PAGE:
Three Disadvantages of Algo Trading

Three Disadvantages of Algo Trading

Capital Markets CIO Outlook | Monday, April 19, 2021

Algorithmic trading, also known as black-box trading, automatic trading, or algo trading, has grown in importance for brokers and traders since its inception in the 1970s as the computerization of order flow.


Fremont, CA: Algorithmic trading platforms, in theory, can generate returns at a rate and frequency that human traders cannot match. High-frequency trading (HFT) has been the most popular application of algorithmic trading platforms, in which a computer analyses various markets and executes orders based on predefined criteria.

While there are tangible benefits to algorithmic trading, such as the development of precise entry, exit, and money management rules and the elimination of emotion from the trading process, there are also drawbacks to using these platforms.

Here are three disadvantages of algorithmic trading:

Over-Optimization

Although algorithmic trading platforms can be backtested to assess their capabilities before going live, there is a risk that a software would be over-trained to match specific patterns. Due to the differences between the modern market and the data sets, it was trained on, a platform might be trained on historical data and produce outstanding results in responding to patterns from that data, but when applied to a modern market, it may fail to produce the same results. Traders may be lured into developing what they believe is a foolproof trading strategy that generates returns under very complex market conditions that might never occur again, only to feel as if their scheme has failed when those returns are not repeated in the real world.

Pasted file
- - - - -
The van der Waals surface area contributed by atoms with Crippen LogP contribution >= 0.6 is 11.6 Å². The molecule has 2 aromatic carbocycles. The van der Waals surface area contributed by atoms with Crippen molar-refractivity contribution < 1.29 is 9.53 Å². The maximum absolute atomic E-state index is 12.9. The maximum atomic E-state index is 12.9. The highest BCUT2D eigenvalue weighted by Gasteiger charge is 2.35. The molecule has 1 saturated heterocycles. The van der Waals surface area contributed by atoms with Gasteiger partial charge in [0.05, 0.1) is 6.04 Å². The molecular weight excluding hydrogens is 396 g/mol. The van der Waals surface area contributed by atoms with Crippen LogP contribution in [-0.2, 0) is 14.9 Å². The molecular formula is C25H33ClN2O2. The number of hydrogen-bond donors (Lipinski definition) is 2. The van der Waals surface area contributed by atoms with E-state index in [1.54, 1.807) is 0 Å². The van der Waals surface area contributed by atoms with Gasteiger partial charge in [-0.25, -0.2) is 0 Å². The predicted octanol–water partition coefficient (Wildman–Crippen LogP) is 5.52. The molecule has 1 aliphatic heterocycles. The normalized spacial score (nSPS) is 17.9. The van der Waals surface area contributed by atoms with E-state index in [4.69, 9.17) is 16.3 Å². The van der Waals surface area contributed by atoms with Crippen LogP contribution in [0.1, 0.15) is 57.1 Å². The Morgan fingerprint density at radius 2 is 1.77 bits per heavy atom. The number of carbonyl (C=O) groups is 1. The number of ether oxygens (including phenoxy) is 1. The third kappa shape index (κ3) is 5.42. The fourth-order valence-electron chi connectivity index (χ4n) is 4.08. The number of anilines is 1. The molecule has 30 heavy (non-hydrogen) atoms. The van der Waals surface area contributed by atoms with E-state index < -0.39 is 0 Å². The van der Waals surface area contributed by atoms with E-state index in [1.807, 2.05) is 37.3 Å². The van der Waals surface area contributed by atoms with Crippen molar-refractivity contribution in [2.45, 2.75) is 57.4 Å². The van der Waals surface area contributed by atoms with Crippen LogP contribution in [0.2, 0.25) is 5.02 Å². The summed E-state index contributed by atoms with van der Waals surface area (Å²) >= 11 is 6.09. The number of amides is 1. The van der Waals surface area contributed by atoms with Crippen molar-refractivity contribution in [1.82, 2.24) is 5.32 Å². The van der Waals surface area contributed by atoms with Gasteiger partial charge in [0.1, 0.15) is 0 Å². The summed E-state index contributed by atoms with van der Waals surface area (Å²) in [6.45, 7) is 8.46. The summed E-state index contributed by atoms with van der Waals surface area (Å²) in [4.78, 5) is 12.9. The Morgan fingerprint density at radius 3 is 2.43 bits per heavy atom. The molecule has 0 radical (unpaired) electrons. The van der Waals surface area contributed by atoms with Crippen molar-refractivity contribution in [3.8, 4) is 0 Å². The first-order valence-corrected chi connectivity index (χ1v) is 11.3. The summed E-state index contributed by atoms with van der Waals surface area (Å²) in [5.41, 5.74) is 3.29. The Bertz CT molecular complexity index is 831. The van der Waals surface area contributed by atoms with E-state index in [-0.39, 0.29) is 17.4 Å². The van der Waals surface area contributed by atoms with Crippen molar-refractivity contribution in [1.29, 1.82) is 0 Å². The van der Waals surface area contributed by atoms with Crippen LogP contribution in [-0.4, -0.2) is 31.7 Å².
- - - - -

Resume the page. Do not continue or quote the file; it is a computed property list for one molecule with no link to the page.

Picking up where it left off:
Maintenance Issues

During the execution of trades, an algorithmic trading platform requires operational hardware. To ensure that the system runs smoothly, dedicated machines, servers, and connections are needed. Although automated trading systems and algorithms which appear to be “set it and forget it” platforms that a trader can set up and forget about, the truth is that they are more complicated. Some platforms don’t rely on internet connections or data servers entirely, instead storing pending trade orders on the client’s device. The exchange will not take place if the link is lost.

Erratic power outages would also prevent the system from executing trades. Platforms can also be harmed by Exchange-based server crashes and glitches.

Monitoring

Automated trading systems must be monitored due to the possibility of bugs, crashes, and power outages. Traders can set up monitoring and surveillance teams that are qualified to use both visual and auditory warnings, according to Nasdaq. It also proposes forming a committee made up of members from the trading, customer coverage, compliance, risk, and credit departments to regularly review practice and control levels. Smaller trading companies looking to automate without risk could not be able to execute such a strategy.

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